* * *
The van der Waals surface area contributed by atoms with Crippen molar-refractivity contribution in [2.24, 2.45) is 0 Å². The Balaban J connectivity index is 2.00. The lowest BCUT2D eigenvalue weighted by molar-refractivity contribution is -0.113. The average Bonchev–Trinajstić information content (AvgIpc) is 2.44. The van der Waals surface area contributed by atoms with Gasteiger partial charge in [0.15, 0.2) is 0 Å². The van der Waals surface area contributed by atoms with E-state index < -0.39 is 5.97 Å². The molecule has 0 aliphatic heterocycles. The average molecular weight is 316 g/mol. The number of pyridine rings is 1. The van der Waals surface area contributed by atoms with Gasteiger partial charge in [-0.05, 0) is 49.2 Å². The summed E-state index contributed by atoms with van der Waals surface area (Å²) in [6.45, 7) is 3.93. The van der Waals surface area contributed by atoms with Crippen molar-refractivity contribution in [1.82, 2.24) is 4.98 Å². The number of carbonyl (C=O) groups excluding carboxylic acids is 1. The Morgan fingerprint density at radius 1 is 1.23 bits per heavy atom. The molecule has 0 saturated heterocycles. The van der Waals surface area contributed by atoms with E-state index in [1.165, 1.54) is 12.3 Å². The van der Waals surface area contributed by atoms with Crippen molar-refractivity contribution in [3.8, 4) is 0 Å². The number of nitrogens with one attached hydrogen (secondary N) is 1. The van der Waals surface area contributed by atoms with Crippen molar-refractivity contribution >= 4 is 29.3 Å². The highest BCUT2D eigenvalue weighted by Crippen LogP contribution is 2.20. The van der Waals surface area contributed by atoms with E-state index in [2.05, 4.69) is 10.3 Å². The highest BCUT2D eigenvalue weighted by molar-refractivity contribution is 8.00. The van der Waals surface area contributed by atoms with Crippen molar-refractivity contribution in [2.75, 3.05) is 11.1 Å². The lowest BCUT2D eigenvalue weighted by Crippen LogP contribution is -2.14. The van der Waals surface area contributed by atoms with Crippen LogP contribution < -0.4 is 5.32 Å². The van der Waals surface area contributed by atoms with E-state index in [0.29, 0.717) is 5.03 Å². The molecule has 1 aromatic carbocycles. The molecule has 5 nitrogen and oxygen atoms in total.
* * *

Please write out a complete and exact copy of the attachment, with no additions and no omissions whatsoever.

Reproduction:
The van der Waals surface area contributed by atoms with Crippen molar-refractivity contribution in [2.24, 2.45) is 0 Å². The Balaban J connectivity index is 2.00. The lowest BCUT2D eigenvalue weighted by molar-refractivity contribution is -0.113. The average Bonchev–Trinajstić information content (AvgIpc) is 2.44. The van der Waals surface area contributed by atoms with Gasteiger partial charge in [0.15, 0.2) is 0 Å². The van der Waals surface area contributed by atoms with E-state index < -0.39 is 5.97 Å². The molecule has 0 aliphatic heterocycles. The average molecular weight is 316 g/mol. The number of pyridine rings is 1. The van der Waals surface area contributed by atoms with Gasteiger partial charge in [-0.05, 0) is 49.2 Å². The summed E-state index contributed by atoms with van der Waals surface area (Å²) in [6.45, 7) is 3.93. The van der Waals surface area contributed by atoms with Crippen molar-refractivity contribution in [1.82, 2.24) is 4.98 Å². The number of carbonyl (C=O) groups excluding carboxylic acids is 1. The Morgan fingerprint density at radius 1 is 1.23 bits per heavy atom. The molecule has 0 saturated heterocycles. The van der Waals surface area contributed by atoms with E-state index in [1.165, 1.54) is 12.3 Å². The van der Waals surface area contributed by atoms with Crippen molar-refractivity contribution in [3.8, 4) is 0 Å². The number of nitrogens with one attached hydrogen (secondary N) is 1. The van der Waals surface area contributed by atoms with Crippen molar-refractivity contribution >= 4 is 29.3 Å². The highest BCUT2D eigenvalue weighted by Crippen LogP contribution is 2.20. The van der Waals surface area contributed by atoms with E-state index in [2.05, 4.69) is 10.3 Å². The highest BCUT2D eigenvalue weighted by molar-refractivity contribution is 8.00. The van der Waals surface area contributed by atoms with Crippen molar-refractivity contribution in [2.75, 3.05) is 11.1 Å². The lowest BCUT2D eigenvalue weighted by Crippen LogP contribution is -2.14. The van der Waals surface area contributed by atoms with Crippen LogP contribution < -0.4 is 5.32 Å². The van der Waals surface area contributed by atoms with E-state index in [0.29, 0.717) is 5.03 Å². The molecule has 1 aromatic carbocycles. The molecule has 5 nitrogen and oxygen atoms in total.